• AT&T (T)income of $312.00
  • Toronto-Dominion Bank (TD)income of $111.80
  • TJX (TJX)income of $46.00
  • T Rowe Price (TROW)income of $180.00
  • Taiwan Semiconductor Manufacturing (TSM)income of $125.06
  • Texas Instruments (TXN)income of $67.50
  • Unitedhealth (UNH)income of $43.20
  • United Parcel Service (UPS)income of $101.00
  • Visa (V)income of $15.00
  • Valero Energy (VLO)income of $181.30
  • Verizon Communications (VZ)income of $61.50
  • Walgreens Boots Alliance (WBA)income of $137.25
  • Wells Fargo (WFC)income of $102.00
  • WP Carey (WPC)income of $51.90
  • Xcel Energy (XEL)income of $26.33
  • Exxon Mobil (XOM)income of $174.00

I also received two quarterly dividends from the following fund, one payment in January and one in March:

  • Eaton Vance Tax-Advantaged Global Dividend Opportunities Fund (NIE)income of $760.00

Additionally, I collected monthly dividends from 2 different stocks:

  • Main Street Capital (MAIN)income of $153.75
  • Realty Income (O)income of $34.64

Finally, I received one semi-annual dividend payment:

  • Walt Disney (DIS)income of $176.00

The following chart shows DivGro’s dividend income by quarter:

Dividend Changes

Last quarter, I reported a projected annual dividend income (PADI) of $26,358. This quarter, PADI increased to $29,432 and relative to the total capital invested, DivGro’s projected annual yield is 4.89%.

The following table shows the stocks in DivGro that announced dividend increases in Q1 2020. I’m including the new annual dividend and yield on cost (YoC).

DivGro’s average YoC is 3.78%, up from the 3.65% reported at the end of Q4 2019.

I’d like to see dividend increases of at least 7% and I’m happy to see fourteen such dividend increases! The arithmetic average of the increases in Q1 2020 is 7.66%.

Dividend Growth

Some stocks announce dividend increases more than once per year, so when considering dividend growth, it is better to look at year-over-year increases. Here is a chart of the one-year dividend growth rates of stocks in DivGro, as of 31 March 2020:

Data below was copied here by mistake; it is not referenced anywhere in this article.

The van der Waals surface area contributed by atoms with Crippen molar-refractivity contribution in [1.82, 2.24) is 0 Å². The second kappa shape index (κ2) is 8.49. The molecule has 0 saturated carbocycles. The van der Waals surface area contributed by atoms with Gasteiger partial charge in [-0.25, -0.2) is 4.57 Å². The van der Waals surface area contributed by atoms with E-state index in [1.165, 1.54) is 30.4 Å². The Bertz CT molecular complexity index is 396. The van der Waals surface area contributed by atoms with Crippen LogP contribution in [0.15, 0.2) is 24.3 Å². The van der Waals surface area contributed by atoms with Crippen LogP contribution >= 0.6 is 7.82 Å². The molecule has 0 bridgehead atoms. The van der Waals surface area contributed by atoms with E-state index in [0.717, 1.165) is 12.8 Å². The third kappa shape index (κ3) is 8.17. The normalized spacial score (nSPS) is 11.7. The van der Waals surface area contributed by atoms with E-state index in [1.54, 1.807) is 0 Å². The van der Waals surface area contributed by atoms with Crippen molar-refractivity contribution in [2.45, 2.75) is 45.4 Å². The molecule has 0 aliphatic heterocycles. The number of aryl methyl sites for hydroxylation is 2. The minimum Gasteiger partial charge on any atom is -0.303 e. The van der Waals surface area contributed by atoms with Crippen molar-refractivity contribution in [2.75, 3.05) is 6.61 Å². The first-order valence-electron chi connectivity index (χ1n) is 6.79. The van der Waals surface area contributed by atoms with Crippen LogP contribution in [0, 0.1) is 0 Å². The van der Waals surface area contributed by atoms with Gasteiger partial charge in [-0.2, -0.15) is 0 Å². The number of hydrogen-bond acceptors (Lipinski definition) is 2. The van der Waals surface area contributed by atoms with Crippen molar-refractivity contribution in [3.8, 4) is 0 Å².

At 8.61%, the (arithmetic) average year-over-year dividend growth rate of dividend growth stocks in my portfolio is well above 7%, which makes me a very happy dividend growth investor!

And here is a chart of the 5-year dividend growth rates of my dividend growth stocks:

Generally, I would expect stocks with smaller dividend growth rates to offer higher yields.

Here is a summary of the dividend yields offered by stocks with the lowest 5-year dividend growth rates, and a column showing the so-called CDR number, which sums the dividend yield and the 5-year dividend growth rate [DGR]:

I color-code the CDN column to indicate a stock’s likelihood of delivering annualized returns of at least 8%. Green means likely, yellow means less likely, and red means unlikely. I consider green CDN’s favorable.

This year I’m focusing on increasing DivGro’s growth prospects, and I’m doing so by targeting stocks with favorable CDNs. I avoid increasing my holdings of stocks with yellow CDNs, and stocks with red CDNs are candidates for reduction or elimination.


This quarter I deployed new capital and options income to add new positions and to expand existing positions. I also trimmed and closed some positions.